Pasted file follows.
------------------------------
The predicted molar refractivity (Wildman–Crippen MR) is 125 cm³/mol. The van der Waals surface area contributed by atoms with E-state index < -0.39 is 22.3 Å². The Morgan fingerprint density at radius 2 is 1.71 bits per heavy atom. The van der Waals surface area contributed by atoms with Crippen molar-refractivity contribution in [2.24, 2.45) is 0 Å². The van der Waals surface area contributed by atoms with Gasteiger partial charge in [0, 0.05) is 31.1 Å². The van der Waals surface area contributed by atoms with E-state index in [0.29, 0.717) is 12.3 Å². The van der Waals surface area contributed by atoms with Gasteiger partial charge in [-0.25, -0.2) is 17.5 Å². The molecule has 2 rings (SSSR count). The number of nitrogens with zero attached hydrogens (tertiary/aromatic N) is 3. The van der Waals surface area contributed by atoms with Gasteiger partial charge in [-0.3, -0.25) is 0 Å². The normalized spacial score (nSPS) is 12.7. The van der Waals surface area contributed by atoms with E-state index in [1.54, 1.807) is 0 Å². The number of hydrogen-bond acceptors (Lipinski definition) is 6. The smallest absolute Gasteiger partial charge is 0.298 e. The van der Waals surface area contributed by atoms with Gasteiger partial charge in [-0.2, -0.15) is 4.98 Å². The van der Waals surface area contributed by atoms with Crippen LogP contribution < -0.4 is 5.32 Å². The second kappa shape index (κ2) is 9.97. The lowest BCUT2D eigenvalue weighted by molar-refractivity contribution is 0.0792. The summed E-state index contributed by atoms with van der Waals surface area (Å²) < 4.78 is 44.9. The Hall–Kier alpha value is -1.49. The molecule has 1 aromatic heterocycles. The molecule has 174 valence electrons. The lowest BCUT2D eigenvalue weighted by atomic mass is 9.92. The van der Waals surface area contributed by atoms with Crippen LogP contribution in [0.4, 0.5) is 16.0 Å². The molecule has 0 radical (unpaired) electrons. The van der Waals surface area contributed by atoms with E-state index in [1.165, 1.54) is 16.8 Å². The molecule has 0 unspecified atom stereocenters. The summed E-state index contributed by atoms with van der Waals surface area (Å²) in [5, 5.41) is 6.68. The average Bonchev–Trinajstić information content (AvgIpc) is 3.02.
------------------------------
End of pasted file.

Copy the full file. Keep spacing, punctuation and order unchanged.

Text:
The predicted molar refractivity (Wildman–Crippen MR) is 125 cm³/mol. The van der Waals surface area contributed by atoms with E-state index < -0.39 is 22.3 Å². The Morgan fingerprint density at radius 2 is 1.71 bits per heavy atom. The van der Waals surface area contributed by atoms with Crippen molar-refractivity contribution in [2.24, 2.45) is 0 Å². The van der Waals surface area contributed by atoms with Gasteiger partial charge in [0, 0.05) is 31.1 Å². The van der Waals surface area contributed by atoms with E-state index in [0.29, 0.717) is 12.3 Å². The van der Waals surface area contributed by atoms with Gasteiger partial charge in [-0.25, -0.2) is 17.5 Å². The molecule has 2 rings (SSSR count). The number of nitrogens with zero attached hydrogens (tertiary/aromatic N) is 3. The van der Waals surface area contributed by atoms with Gasteiger partial charge in [-0.3, -0.25) is 0 Å². The normalized spacial score (nSPS) is 12.7. The van der Waals surface area contributed by atoms with E-state index in [1.54, 1.807) is 0 Å². The number of hydrogen-bond acceptors (Lipinski definition) is 6. The smallest absolute Gasteiger partial charge is 0.298 e. The van der Waals surface area contributed by atoms with Gasteiger partial charge in [-0.2, -0.15) is 4.98 Å². The van der Waals surface area contributed by atoms with Crippen LogP contribution < -0.4 is 5.32 Å². The second kappa shape index (κ2) is 9.97. The lowest BCUT2D eigenvalue weighted by molar-refractivity contribution is 0.0792. The summed E-state index contributed by atoms with van der Waals surface area (Å²) < 4.78 is 44.9. The Hall–Kier alpha value is -1.49. The molecule has 1 aromatic heterocycles. The molecule has 174 valence electrons. The lowest BCUT2D eigenvalue weighted by atomic mass is 9.92. The van der Waals surface area contributed by atoms with Crippen LogP contribution in [0.4, 0.5) is 16.0 Å². The molecule has 0 radical (unpaired) electrons. The van der Waals surface area contributed by atoms with E-state index in [1.165, 1.54) is 16.8 Å². The molecule has 0 unspecified atom stereocenters. The summed E-state index contributed by atoms with van der Waals surface area (Å²) in [5, 5.41) is 6.68. The average Bonchev–Trinajstić information content (AvgIpc) is 3.02.